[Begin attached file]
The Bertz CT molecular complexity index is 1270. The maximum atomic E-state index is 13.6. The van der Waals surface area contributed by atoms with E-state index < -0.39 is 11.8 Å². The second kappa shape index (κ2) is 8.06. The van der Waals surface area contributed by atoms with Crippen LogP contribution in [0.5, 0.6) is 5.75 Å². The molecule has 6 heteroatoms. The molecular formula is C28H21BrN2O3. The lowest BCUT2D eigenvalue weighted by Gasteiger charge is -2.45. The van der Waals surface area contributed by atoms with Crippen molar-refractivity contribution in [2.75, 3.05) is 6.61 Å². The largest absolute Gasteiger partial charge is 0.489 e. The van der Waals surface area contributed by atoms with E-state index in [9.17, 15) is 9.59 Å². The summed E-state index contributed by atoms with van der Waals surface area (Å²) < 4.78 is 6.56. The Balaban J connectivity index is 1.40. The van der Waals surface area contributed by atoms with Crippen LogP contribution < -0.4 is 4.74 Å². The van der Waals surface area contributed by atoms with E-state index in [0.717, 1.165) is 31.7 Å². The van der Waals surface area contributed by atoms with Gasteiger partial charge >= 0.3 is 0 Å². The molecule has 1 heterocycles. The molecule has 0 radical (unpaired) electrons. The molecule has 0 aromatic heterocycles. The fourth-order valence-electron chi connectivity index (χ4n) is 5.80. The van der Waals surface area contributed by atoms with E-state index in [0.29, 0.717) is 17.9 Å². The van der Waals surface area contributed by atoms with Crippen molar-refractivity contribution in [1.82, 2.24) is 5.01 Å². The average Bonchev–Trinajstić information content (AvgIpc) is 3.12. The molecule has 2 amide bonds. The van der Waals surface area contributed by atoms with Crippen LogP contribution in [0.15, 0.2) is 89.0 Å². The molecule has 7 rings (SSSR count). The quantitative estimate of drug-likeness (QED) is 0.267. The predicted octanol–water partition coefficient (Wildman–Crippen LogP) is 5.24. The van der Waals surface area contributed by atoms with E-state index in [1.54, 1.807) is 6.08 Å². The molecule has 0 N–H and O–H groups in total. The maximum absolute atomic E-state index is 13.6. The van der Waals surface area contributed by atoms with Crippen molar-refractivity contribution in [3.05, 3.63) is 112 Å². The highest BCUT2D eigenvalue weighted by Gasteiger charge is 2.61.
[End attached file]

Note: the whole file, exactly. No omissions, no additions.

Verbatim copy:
The Bertz CT molecular complexity index is 1270. The maximum atomic E-state index is 13.6. The van der Waals surface area contributed by atoms with E-state index < -0.39 is 11.8 Å². The second kappa shape index (κ2) is 8.06. The van der Waals surface area contributed by atoms with Crippen LogP contribution in [0.5, 0.6) is 5.75 Å². The molecule has 6 heteroatoms. The molecular formula is C28H21BrN2O3. The lowest BCUT2D eigenvalue weighted by Gasteiger charge is -2.45. The van der Waals surface area contributed by atoms with Crippen molar-refractivity contribution in [2.75, 3.05) is 6.61 Å². The largest absolute Gasteiger partial charge is 0.489 e. The van der Waals surface area contributed by atoms with E-state index in [9.17, 15) is 9.59 Å². The summed E-state index contributed by atoms with van der Waals surface area (Å²) < 4.78 is 6.56. The Balaban J connectivity index is 1.40. The van der Waals surface area contributed by atoms with Crippen LogP contribution < -0.4 is 4.74 Å². The van der Waals surface area contributed by atoms with E-state index in [0.717, 1.165) is 31.7 Å². The van der Waals surface area contributed by atoms with Gasteiger partial charge >= 0.3 is 0 Å². The molecule has 1 heterocycles. The molecule has 0 radical (unpaired) electrons. The molecule has 0 aromatic heterocycles. The fourth-order valence-electron chi connectivity index (χ4n) is 5.80. The van der Waals surface area contributed by atoms with E-state index in [0.29, 0.717) is 17.9 Å². The van der Waals surface area contributed by atoms with Crippen molar-refractivity contribution in [1.82, 2.24) is 5.01 Å². The average Bonchev–Trinajstić information content (AvgIpc) is 3.12. The molecule has 2 amide bonds. The van der Waals surface area contributed by atoms with Crippen LogP contribution in [0.15, 0.2) is 89.0 Å². The molecule has 7 rings (SSSR count). The quantitative estimate of drug-likeness (QED) is 0.267. The predicted octanol–water partition coefficient (Wildman–Crippen LogP) is 5.24. The van der Waals surface area contributed by atoms with E-state index in [1.54, 1.807) is 6.08 Å². The molecule has 0 N–H and O–H groups in total. The maximum absolute atomic E-state index is 13.6. The van der Waals surface area contributed by atoms with Crippen molar-refractivity contribution in [3.05, 3.63) is 112 Å². The highest BCUT2D eigenvalue weighted by Gasteiger charge is 2.61.